The National Transport and Safety Authority recently introduced new rules that included a ban on night travel by Passenger Service Vehicles (PSVs) in the country.
Let me start by saying that if you haven’t used a matatu for a couple of years, please try it! And carry your kids along. That is how the majority of Kenyans live, but once we have been “blessed with a car” and start using it to get around, we forget very, very quickly. Personally, I fear that this ban has been effected by elitists who haven’t used public transport in the last decade. Perhaps these policymakers can’t remember when they last went to “Shagz” by bus. Perhaps their children are dropped off at school by drivers. Perhaps they buy their veggies at Galleria as opposed to Marigiti. There is nothing wrong with living like that at all, but that is not how the majority of Kenyans live, and policy should be made with the interests of the majority in mind (the greatest good).
Now I’m certainly not condoning loss of life. We should protect every Kenyan’s life (from Westgate to Ntulele to Moyale), for every Kenyan’s life is invaluable. Undeniably, the directive has reduced road carnage, and another very good outcome is that the bus companies are feeling the pinch and beginning to understand the importance of safety. But to punish travellers for the sins of operators doesn’t really make sense.
Take for example the case of the trader who travels to Uganda by night, buys goods during the day (kitenge material I hear), and travels back with them the following night. He/she now has to spend two nights in Uganda, on top of the transport cost. That extra cost will be shared with his/her customer, or at worst just loaded onto them.
Rather than pulverizing mosquitos with hammers, let us start from the point that matatus have been forced to operate within savings and credit cooperatives (saccos). The Government should stipulate that any bus company/matatu sacco/PSV marque whose vehicle is involved in a road accident with a fatality/serious injury should be banned from having ANY of their vehicles on the road for a month. Further, if a company has three fatal accidents within a specified period (say 2 years) then the Directors of that company (or the owners of matatus in that Sacco) should be permanently banned from operating PSVs (to prevent the Directors from just starting new companies).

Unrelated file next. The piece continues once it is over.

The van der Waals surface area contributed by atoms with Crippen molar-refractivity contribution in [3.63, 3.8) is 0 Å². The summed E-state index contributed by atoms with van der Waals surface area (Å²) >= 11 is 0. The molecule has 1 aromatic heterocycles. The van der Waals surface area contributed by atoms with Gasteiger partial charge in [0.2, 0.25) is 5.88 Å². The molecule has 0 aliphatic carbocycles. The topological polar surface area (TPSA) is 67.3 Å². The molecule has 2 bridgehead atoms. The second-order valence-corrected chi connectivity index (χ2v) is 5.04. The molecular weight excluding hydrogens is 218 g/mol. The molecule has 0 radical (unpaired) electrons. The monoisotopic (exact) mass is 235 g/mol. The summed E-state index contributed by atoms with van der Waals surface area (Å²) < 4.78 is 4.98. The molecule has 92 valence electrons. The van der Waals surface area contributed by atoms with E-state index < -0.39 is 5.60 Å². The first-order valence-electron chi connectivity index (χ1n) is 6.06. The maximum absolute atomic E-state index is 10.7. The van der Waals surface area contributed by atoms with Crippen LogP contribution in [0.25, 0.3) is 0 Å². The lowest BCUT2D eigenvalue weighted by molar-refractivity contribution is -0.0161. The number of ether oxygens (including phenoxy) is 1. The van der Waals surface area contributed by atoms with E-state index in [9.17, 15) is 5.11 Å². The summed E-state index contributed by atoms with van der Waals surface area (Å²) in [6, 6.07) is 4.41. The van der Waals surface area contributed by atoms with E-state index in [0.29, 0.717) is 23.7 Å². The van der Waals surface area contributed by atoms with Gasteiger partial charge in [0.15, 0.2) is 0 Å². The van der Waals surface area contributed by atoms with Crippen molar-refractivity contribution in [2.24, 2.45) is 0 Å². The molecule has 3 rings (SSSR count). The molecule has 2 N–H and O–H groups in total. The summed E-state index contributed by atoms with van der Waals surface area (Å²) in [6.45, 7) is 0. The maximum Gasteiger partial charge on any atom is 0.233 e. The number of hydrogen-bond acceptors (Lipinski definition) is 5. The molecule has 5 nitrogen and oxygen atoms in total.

These two measures may not be entirely fool-proof, but:
- They’re simple,
- They can be implemented immediately,
- They allow night travel to continue,
- They’re a little easier to implement than ensuring there are working speed governors in every vehicle, or giving the police handheld speed cameras (these sorts of measures merely become a personal source of revenue for police),
- Most importantly, they shift the responsibility for road safety away from the travellers, away from the (massively corrupt) traffic police, and onto the vehicle owners, where it belongs.
Finally, at the root of the carnage in the transport sector is the corrupt nature of the traffic police. Inevitably, buses like the one that crashed at Ntulele have passed numerous road-blocks before their doom. We should remember that any lasting solutions to our troubles should involve as little human intervention as possible; more detailed and rigid solutions, especially involving GPS trackers, can be implemented.
But we can start with those two simple directives.